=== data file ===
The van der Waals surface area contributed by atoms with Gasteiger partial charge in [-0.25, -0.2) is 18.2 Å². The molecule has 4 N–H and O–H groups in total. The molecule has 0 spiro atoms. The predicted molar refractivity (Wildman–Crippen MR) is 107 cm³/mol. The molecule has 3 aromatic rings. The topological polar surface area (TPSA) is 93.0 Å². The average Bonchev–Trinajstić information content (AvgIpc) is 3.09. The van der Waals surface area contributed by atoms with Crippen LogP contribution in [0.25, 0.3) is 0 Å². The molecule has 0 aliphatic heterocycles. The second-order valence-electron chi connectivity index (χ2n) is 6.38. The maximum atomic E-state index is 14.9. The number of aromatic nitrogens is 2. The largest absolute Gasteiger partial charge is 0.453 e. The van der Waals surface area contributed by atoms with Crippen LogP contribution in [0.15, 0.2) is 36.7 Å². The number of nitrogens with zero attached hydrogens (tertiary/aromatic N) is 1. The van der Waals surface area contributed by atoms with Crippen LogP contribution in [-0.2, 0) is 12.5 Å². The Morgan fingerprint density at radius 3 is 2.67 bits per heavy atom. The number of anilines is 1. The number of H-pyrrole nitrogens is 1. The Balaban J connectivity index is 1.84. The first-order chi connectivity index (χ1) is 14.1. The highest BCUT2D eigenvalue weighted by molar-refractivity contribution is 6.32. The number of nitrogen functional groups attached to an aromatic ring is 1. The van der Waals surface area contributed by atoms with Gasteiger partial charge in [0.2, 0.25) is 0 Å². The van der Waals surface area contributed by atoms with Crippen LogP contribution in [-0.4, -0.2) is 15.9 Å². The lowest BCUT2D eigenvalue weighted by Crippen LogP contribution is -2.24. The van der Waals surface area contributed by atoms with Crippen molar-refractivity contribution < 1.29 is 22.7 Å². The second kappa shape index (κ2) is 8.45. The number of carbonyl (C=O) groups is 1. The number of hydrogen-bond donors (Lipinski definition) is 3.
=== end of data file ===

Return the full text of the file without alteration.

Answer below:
The van der Waals surface area contributed by atoms with Gasteiger partial charge in [-0.25, -0.2) is 18.2 Å². The molecule has 4 N–H and O–H groups in total. The molecule has 0 spiro atoms. The predicted molar refractivity (Wildman–Crippen MR) is 107 cm³/mol. The molecule has 3 aromatic rings. The topological polar surface area (TPSA) is 93.0 Å². The average Bonchev–Trinajstić information content (AvgIpc) is 3.09. The van der Waals surface area contributed by atoms with Crippen LogP contribution in [0.25, 0.3) is 0 Å². The molecule has 0 aliphatic heterocycles. The second-order valence-electron chi connectivity index (χ2n) is 6.38. The maximum atomic E-state index is 14.9. The number of aromatic nitrogens is 2. The largest absolute Gasteiger partial charge is 0.453 e. The van der Waals surface area contributed by atoms with Crippen LogP contribution in [0.15, 0.2) is 36.7 Å². The number of nitrogens with zero attached hydrogens (tertiary/aromatic N) is 1. The van der Waals surface area contributed by atoms with Crippen LogP contribution in [-0.2, 0) is 12.5 Å². The Morgan fingerprint density at radius 3 is 2.67 bits per heavy atom. The number of anilines is 1. The number of H-pyrrole nitrogens is 1. The Balaban J connectivity index is 1.84. The first-order chi connectivity index (χ1) is 14.1. The highest BCUT2D eigenvalue weighted by molar-refractivity contribution is 6.32. The number of nitrogen functional groups attached to an aromatic ring is 1. The van der Waals surface area contributed by atoms with Gasteiger partial charge in [0.2, 0.25) is 0 Å². The van der Waals surface area contributed by atoms with Crippen LogP contribution in [-0.4, -0.2) is 15.9 Å². The lowest BCUT2D eigenvalue weighted by Crippen LogP contribution is -2.24. The van der Waals surface area contributed by atoms with Crippen molar-refractivity contribution < 1.29 is 22.7 Å². The second kappa shape index (κ2) is 8.45. The number of carbonyl (C=O) groups is 1. The number of hydrogen-bond donors (Lipinski definition) is 3.